With guests packing an ever-growing suite of mobile devices in their suitcases, what has become of the guestroom phone? Many hardware manufacturers are turning from the idea of the phone as a standalone piece of hardware to the phone as a hub for the guest’s devices.
“The guestroom telephone is really a safety device—hotels have to have it because it’s a liability issue if they don’t,” said Joe Zhang, CEO of Bittel Americas. “But most of the guests are using their mobile devices for making calls or consuming content.”
One major area in which guestroom phones are coming into play is as a convenient charging point for guest devices.
“In many hotels, there’s not a good place on the nightstand for charging,” said Zhang. “But for most hotels, we’ve got a telephone there, so we can build the charging capability into the telephone and provide a good place for the user to leave their mobile device.”
Built-in charging can also help relieve one of the banes of travelers: losing a charger.
“It’s very common for hotels to get a huge bin of leftover chargers,” said Zhang. “By building this into the phone, guests don’t need to pull out their charger—they can just plug into the phone.”
Even with these new enhancements, traditional phones without these functions maintain one key advantage: cost.
➔ “It’s very common for hotels to get a huge bin of leftover chargers. By building this into the phone, guests don’t need to pull out their charger—they can just plug into the phone.”
“A traditional phone can be only $20 to $50, versus a more expensive phone, which can be over $100,” said Doug Zagha, president of Inn-Phone.
Moreover, the very factor that is driving mobile integration—guests’ increasing tendency to make calls on their mobile device rather than the guestroom phone—is making cost a more important consideration for many hotels.
“Since there’s not much revenue coming from guestroom phones these days, a lower cost can be what our customers prefer,” said Zagha.
Guestrooms—and phones—go sleek
High-tech guestroom amenities are pushing room design in a sleeker direction and phones are following suit, with an emphasis on a compact footprint and a streamlined shape.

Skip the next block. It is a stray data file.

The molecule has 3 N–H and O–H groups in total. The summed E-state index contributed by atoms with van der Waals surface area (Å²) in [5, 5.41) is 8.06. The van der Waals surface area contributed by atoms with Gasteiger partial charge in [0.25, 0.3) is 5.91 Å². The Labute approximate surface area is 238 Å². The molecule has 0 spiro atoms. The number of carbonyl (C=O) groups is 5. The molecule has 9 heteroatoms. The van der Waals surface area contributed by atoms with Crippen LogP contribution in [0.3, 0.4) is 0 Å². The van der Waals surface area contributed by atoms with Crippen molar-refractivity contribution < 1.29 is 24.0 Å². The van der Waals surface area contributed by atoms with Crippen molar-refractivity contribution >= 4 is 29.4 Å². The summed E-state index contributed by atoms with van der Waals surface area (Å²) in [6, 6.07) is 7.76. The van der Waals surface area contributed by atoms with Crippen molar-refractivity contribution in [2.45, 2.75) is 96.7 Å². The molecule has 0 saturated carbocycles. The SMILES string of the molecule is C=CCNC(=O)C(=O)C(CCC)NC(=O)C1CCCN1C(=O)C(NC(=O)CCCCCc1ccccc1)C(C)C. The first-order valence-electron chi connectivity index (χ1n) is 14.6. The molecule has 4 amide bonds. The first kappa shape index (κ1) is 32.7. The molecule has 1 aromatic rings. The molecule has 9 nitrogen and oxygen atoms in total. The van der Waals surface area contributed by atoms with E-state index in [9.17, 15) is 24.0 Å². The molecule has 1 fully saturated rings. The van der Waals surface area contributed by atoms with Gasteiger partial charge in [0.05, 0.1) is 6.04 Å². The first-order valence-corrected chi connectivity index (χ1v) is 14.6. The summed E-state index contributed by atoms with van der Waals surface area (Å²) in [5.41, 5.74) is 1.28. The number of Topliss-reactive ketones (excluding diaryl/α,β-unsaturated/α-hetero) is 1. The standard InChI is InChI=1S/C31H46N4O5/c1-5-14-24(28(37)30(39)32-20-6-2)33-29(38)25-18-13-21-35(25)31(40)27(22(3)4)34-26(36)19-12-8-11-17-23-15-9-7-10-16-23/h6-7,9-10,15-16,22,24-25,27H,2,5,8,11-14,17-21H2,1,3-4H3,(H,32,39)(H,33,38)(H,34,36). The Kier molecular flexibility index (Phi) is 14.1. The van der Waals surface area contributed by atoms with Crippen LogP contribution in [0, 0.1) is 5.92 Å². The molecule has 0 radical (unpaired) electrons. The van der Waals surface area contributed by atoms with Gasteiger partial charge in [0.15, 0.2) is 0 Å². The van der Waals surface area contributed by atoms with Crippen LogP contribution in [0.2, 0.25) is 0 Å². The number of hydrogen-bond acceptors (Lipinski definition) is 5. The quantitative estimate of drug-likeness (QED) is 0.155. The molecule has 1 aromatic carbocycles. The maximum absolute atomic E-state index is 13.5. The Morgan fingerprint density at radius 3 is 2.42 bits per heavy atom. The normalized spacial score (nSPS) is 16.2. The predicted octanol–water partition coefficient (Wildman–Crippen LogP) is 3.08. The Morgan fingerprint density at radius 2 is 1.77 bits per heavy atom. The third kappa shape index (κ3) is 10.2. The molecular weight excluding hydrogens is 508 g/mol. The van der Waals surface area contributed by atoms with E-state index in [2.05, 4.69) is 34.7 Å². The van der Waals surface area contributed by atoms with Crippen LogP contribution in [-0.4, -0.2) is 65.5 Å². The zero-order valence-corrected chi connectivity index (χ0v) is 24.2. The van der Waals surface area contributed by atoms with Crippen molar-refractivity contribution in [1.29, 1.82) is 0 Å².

“Hoteliers say that since they have flat-screen TVs now, they want a phone that matches that sleek form factor,” said Doug Zagha, president of Inn-Phone. “They’re definitely becoming less boxy.”
A shift to smaller guestroom furniture is also driving the move toward neater design.
“Hotels are looking for a smaller footprint,” said Joe Zhang, CEO of Bittel Americas. “The nightstand is getting smaller, and in some instances the nightstand is just a piece sticking out of the wall.”
In some instances, phones have shrunk to the point where the footprint is the size of the whole handset, noted Zhang.
“The other side of this is what we’re doing with integration,” said Zhang, citing models his company has introduced that combine a clock radio into the phone. “If you take the phone and add new functionality, the rest of the nightstand can be completely open.”
Rolling the clock radio into the phone saves space even beyond the footprint of the clock radio by eliminating the need for a power adaptor.
“With power over Ethernet, hoteliers can put the Ethernet switch in the closet and provide a lot of power directly into the phone through the Ethernet cable,” said Zhang. “The end result is really clean—there’s no local power adaptor, you just jack into the wall. With a fully integrated device, one cable powers everything.”
Phone integration broadens reach
Tying guestroom phones into guest mobile devices allows for a wide variety of additional functions beyond acting as a charging station.
“Because you have the ability to charge, the next thing is, people want to play music,” said Joe Zhang, CEO of Bittel Americas. “So we’ve built a clock radio and music system into our telephone.”
In addition to saving space by eliminating the clock radio, integrating the music and clock functions into a mobile-friendly phone offers functional benefits as well, Zhang said. For example, if a guest is playing music from their smartphone through the guestroom phone’s speakers and a call comes in, the music will mute itself automatically when the guest answers. Once the guest hangs up, the music resumes.
“This kind of behavior has almost come to be expected on cellphones, but it hasn’t happened in the hotel guestroom,” said Zhang. “With integration, this can happen automatically.”
Playing music through a guestroom phone’s higher-quality speakers can also be advantageous, and ties into another area ripe for integration: conference calls, said Zhang.
“In a hotel room, if I’m on a two-hour conference call, it’s uncomfortable to use my cellphone because the speaker still isn’t good,” said Zhang. “So we developed our all-in-one phone into a conference station.”
To use the phone as a conference station, guests can connect their mobile device either via Bluetooth or by plugging into an audio connector.
At this year’s HITEC, Bittel rolled out an additional means to connect mobile devices to a guestroom phone: near-field communications (NFC).
“The beauty of NFC is that you don’t really need to figure out how to connect,” said Zhang.
“Regular Bluetooth is pretty easy already, but with NFC you don’t need to press any button—you just put your cellphone next to the guestroom phone and it connects automatically. It really simplifies the whole thing,” he added.
While new features offer new opportunities for the guest experience, perennial qualities remain important to choosing a guestroom phone.
“Hoteliers should look at the design of the phone, the durability and the reputation of the company that’s selling it,” said Doug Zagha, president of Inn-Phone. “Hoteliers have to find a balance between quality and price, which is sometimes hard to do.”